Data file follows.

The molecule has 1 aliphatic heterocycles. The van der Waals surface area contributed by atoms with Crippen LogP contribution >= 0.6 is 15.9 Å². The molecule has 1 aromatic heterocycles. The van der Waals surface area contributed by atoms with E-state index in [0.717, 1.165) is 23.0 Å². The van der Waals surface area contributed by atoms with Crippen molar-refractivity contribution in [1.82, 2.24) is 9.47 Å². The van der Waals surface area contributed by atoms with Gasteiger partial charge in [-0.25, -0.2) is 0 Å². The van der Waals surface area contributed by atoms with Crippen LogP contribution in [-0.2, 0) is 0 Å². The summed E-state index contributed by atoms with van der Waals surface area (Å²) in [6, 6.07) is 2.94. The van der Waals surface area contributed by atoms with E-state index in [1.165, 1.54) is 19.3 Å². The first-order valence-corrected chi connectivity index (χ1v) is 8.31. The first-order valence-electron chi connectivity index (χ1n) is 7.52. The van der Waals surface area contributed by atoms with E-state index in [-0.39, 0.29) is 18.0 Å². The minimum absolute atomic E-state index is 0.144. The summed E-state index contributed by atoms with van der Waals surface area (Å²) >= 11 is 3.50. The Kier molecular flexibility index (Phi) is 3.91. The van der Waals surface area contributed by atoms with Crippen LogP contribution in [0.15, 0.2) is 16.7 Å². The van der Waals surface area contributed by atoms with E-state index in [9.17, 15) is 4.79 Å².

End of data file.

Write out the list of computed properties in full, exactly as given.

The molecule has 1 aliphatic heterocycles. The van der Waals surface area contributed by atoms with Crippen LogP contribution >= 0.6 is 15.9 Å². The molecule has 1 aromatic heterocycles. The van der Waals surface area contributed by atoms with E-state index in [0.717, 1.165) is 23.0 Å². The van der Waals surface area contributed by atoms with Crippen molar-refractivity contribution in [1.82, 2.24) is 9.47 Å². The van der Waals surface area contributed by atoms with Gasteiger partial charge in [-0.25, -0.2) is 0 Å². The van der Waals surface area contributed by atoms with Crippen LogP contribution in [-0.2, 0) is 0 Å². The summed E-state index contributed by atoms with van der Waals surface area (Å²) in [6, 6.07) is 2.94. The van der Waals surface area contributed by atoms with E-state index in [1.165, 1.54) is 19.3 Å². The first-order valence-corrected chi connectivity index (χ1v) is 8.31. The first-order valence-electron chi connectivity index (χ1n) is 7.52. The van der Waals surface area contributed by atoms with E-state index in [-0.39, 0.29) is 18.0 Å². The minimum absolute atomic E-state index is 0.144. The summed E-state index contributed by atoms with van der Waals surface area (Å²) >= 11 is 3.50. The Kier molecular flexibility index (Phi) is 3.91. The van der Waals surface area contributed by atoms with Crippen LogP contribution in [0.15, 0.2) is 16.7 Å². The van der Waals surface area contributed by atoms with E-state index in [9.17, 15) is 4.79 Å².